Use this URL to cite or link to this record in EThOS: http://ethos.bl.uk/OrderDetails.do?uin=uk.bl.ethos.567110
Title: Numerical simulation of astrophysical gas dynamics, and application to the gravitational stability of protostellar discs
Author: Batty, Christopher Peter
Awarding Body: Cardiff University
Current Institution: Cardiff University
Date of Award: 2011
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Abstract:
In this thesis we investigate the development and use of numerical methods to study astrophysical problems, particularly the formation and evolution of objects via gravitational instability in circumstellar discs. We begin with a comprehensive overview of the development, validation and optimisation of numerical tools. These formed the basis of SEREN, a Smoothed Particle Hydrodynamics (SPH) code for modelling self-gravitating fluid dynamics. SEREN has been rigorously tested and optimised, and is now being used for high-performance research in various areas of star formation. We then consider in some depth the problems associated with shocks, instabilities and shear flows in numerical simulations, detailing why such problems arise and what can be done to alleviate them. Finally we model circumstellar discs, investigating the influence of both physical and computational parameters upon the formation of objects via gravitational instability. We then model the interaction of discs with stars and other disc systems, investigating the influence of the orbital parameters upon the evolution of a marginally stable disc. Ultimately we find that gravitational instability in massive extended circumstellar discs is a viable mechanism for the formation of brown dwarfs and massive planets, and provides an explanation for the "brown dwarf desert" and free-floating planets. We also find that while disc-star and disc-disc interactions might produce accretion bursts and exert an influence over the disc evolution, they are not a likely mechanism for triggering fragmentation in marginally stable discs.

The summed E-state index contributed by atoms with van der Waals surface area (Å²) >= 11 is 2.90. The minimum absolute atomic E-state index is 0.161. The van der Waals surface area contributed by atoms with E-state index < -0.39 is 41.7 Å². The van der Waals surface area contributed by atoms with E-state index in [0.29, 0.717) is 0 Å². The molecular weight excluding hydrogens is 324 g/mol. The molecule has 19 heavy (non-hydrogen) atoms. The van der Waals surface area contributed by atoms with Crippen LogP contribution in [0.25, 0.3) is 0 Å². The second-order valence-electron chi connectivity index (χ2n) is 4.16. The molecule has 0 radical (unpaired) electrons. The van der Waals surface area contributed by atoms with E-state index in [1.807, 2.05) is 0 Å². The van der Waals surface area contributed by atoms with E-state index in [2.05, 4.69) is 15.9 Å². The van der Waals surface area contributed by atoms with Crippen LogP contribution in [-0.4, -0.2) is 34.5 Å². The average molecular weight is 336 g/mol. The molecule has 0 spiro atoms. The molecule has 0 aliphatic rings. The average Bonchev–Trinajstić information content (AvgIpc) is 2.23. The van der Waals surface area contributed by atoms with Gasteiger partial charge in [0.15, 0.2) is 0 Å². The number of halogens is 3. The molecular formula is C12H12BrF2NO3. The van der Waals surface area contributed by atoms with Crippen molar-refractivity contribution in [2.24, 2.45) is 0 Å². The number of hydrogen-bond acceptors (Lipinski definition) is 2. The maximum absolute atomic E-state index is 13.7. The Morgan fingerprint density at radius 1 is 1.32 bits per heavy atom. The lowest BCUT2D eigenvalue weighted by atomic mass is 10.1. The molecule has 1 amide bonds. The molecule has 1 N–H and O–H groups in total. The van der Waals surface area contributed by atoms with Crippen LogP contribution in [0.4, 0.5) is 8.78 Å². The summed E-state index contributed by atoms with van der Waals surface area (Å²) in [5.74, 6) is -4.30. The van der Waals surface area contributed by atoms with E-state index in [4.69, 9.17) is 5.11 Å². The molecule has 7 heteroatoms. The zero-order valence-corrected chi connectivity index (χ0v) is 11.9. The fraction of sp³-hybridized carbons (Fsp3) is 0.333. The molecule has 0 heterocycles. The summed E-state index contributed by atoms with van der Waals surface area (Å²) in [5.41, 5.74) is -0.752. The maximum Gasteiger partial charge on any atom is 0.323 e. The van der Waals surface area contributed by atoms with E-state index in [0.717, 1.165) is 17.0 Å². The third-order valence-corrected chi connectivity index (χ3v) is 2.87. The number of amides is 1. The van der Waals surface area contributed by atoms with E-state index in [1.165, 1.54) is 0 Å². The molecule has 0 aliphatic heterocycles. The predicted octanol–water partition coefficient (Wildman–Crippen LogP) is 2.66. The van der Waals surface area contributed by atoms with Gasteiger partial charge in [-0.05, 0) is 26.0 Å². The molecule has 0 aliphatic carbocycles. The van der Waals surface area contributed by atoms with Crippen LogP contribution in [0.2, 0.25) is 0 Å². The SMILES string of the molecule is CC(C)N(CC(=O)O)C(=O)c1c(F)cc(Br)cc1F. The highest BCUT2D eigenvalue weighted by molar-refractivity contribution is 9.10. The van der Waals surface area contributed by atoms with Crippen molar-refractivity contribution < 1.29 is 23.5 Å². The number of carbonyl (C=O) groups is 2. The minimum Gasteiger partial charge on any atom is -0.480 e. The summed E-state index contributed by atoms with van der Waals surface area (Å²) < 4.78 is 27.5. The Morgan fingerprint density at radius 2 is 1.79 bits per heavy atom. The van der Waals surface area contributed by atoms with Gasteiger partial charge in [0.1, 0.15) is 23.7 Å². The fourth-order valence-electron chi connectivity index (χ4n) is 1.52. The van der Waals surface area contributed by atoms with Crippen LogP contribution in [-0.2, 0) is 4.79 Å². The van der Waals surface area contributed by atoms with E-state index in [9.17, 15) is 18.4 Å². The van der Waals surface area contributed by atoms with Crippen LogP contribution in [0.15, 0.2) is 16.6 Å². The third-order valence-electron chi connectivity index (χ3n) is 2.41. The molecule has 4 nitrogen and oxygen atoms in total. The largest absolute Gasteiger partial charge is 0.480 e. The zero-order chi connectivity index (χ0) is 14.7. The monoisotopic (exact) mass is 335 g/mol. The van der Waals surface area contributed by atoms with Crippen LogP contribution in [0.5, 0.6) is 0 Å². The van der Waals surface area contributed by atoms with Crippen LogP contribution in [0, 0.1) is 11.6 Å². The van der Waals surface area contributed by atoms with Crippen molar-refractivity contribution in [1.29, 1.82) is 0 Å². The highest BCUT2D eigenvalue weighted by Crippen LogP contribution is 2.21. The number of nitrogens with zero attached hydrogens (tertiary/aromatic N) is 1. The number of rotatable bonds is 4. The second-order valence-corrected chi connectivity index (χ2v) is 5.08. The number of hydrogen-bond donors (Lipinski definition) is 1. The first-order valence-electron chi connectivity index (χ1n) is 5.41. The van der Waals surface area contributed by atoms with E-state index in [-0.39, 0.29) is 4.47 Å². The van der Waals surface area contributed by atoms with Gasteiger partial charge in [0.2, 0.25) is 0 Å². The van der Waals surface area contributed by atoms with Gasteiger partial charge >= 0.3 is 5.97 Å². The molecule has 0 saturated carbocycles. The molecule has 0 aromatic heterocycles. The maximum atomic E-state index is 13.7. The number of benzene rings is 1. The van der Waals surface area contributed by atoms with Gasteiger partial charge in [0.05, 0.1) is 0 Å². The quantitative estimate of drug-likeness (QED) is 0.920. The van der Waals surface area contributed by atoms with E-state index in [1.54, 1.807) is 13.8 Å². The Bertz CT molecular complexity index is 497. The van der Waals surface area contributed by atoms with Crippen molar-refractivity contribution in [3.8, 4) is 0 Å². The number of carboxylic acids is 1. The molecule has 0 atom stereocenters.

Supervisor: Not available Sponsor: Not available
Qualification Name: Thesis (Ph.D.) Qualification Level: Doctoral
EThOS ID: uk.bl.ethos.567110  DOI: Not available
Keywords: QB Astronomy ; QC Physics
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